Although large gains have been made in cleaning up new diesel engines, nearly two-thirds of all commercial trucks don’t meet the latest emissions standards.
As of 2017, some 36% of all commercial trucks (Classes 3-8) in the United States rely on the newest generation of diesel engines — a 6% increase over 2016, according to the Diesel Technology Forum, which cited the latest data.
Meanwhile, the Environmental Protection Agency is looking at new ways of verifying compliance with emissions standards.
All new diesel trucks & buses sold since 2011 meet stringent emissions standards established by @EPA @AirResources & @NHTSAgov. EPA’s Cleaner Trucks Initiative will help bring next generation of commercial diesel trucks even nearer to zero emissions than ever before. pic.twitter.com/soGrzU1pUc— Diesel Tech Forum (@DieselTechForum) May 20, 2019
“We are heavily focused on looking at in-use operations and technologies that can be adopted to improve overall vehicle performance, fuel consumption and reduce NOx emissions,” said Dennis Johnson, director of the agency’s technology assessment center, referring to nitrogen oxide.
The EPA in November announced its Cleaner Trucks Initiative, intended to lead to a future rulemaking to update standards for NOx emissions from heavy-duty truck engines.
He said these engines have become increasingly complex and are very difficult to evaluate prior to production. “By incorporating new ways of streamlining the process and evaluating real-world operations, the hope is we will modernize a lot of the methods for certifying and demonstrating compliance.”
The EPA last addressed NOx emissions in 2001 and they have since been reduced by 40%. Still, the agency expects heavy-duty trucks will be responsible for one-third of NOx emissions from transportation in 2025.
One of the most important ways now to ensure emissions systems operate as intended is to not wait too long to clean the diesel particulate filter, Johnson said.
Soot and ash affect the DPF’s ability to regenerate, or burn off trapped particulate matter. A clogged DPF makes it harder to remove the ash that has accumulated in the filter. That affects filter life and leads to more frequent maintenance intervals as the filter is taken off to try to clean it.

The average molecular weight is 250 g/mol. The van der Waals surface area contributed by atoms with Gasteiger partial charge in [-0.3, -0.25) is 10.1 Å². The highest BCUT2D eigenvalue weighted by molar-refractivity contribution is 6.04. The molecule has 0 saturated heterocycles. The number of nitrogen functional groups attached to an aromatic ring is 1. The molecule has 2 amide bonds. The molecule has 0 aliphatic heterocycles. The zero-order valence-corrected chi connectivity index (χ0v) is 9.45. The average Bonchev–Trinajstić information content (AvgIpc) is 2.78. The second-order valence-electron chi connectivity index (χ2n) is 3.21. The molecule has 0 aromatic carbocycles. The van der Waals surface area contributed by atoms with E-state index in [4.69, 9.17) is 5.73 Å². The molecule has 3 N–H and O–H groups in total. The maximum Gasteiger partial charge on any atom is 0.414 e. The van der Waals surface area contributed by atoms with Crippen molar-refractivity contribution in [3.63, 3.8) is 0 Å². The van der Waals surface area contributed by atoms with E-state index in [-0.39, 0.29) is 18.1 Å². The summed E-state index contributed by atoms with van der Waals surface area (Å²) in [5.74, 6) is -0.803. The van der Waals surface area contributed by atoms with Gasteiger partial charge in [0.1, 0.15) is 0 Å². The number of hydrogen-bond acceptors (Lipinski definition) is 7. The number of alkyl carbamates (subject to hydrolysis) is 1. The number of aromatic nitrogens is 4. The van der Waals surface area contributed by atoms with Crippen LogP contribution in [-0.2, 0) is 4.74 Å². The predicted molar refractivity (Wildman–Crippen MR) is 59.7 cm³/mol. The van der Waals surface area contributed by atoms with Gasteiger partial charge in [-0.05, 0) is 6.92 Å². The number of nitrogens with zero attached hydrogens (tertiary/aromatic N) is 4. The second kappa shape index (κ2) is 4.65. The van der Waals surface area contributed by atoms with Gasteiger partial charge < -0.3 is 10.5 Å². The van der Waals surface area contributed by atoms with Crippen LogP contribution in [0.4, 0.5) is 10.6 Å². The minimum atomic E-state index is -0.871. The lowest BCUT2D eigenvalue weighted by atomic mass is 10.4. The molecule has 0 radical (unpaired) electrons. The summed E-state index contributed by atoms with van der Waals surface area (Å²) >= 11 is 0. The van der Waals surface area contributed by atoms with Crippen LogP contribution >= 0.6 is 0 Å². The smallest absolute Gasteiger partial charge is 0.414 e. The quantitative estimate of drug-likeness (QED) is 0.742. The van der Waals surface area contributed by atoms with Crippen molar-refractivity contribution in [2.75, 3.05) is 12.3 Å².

“Modern engines and exhaust systems are optimized for both DPF and SCR (selective catalytic reduction) performance. You want to be taking care of both of these systems as manufacturers recommend,” Johnson said.
Mudflaps have an aerodynamic benefit. (Michelin)
But don’t ignore the lowly mudflap, he said.
“Installing mudflaps closer to the tires is going to be an aerodynamic benefit,” said Johnson.
Placing mudflaps by the underride guard, “that is going to be detrimental to fuel savings.”
Like mudflaps, aerodynamic fairings and low rolling resistance tires are readily available options for reducing emissions, he added. “What we hear from fleets is that they do not always operate at highway speeds so they are not as anxious to install these [aerodynamic] technologies. But we conducted a test program to show that at various lower speeds you still achieve fuel savings benefits.”
One large fleet that has reduced the average age of its Class 8 trucks to 2.8 years is turning to biodiesel as a way to cut emissions by 20% compared with regular diesel.
“One of the big things for us is, biodiesel is completely ready to deploy now with no effort whatsoever from fleets. Other technologies are years away, if not decades in some cases, but with biodiesel you can turn it on tomorrow. You’d have no real issues and would start reducing your emissions immediately,” said Steve Larsen, director of procurement and fuel for Ruan Transport Corp.
Biodiesel is a mixture of chemical compounds known as alkyl esters produced from vegetable oils, fats and greases. Soybean oil and other vegetable oils also may be used as a feedstock for renewable diesel, a separate biofuel that can be used as a replacement for, or blended with, traditional diesel. Biodiesel is mixed with petroleum diesel fuel, often in a blend called B20.
Ruan used about 132 million gallons of biodiesel from 2013 to 2018. It has purchased 1.4 million gallons of renewable diesel in the past 12 months for use exclusively in California.
“We would encourage all [engine] manufacturers to not only allow individual companies to use it, but to formally support, in a blanket statement, using up to B20 and potentially even higher in the future [in their engines]. That is something that we think everybody should be doing today,” Larsen said.
Ruan has run more than 90 million miles using natural gas as a fuel, and has electric trucks on order, too.
Ruan ranks No. 41 on the Transport Topics Top 100 list of the largest for-hire carriers in North America. It ranks No. 22 on the TT list of the Top 50 logistics companies in North America.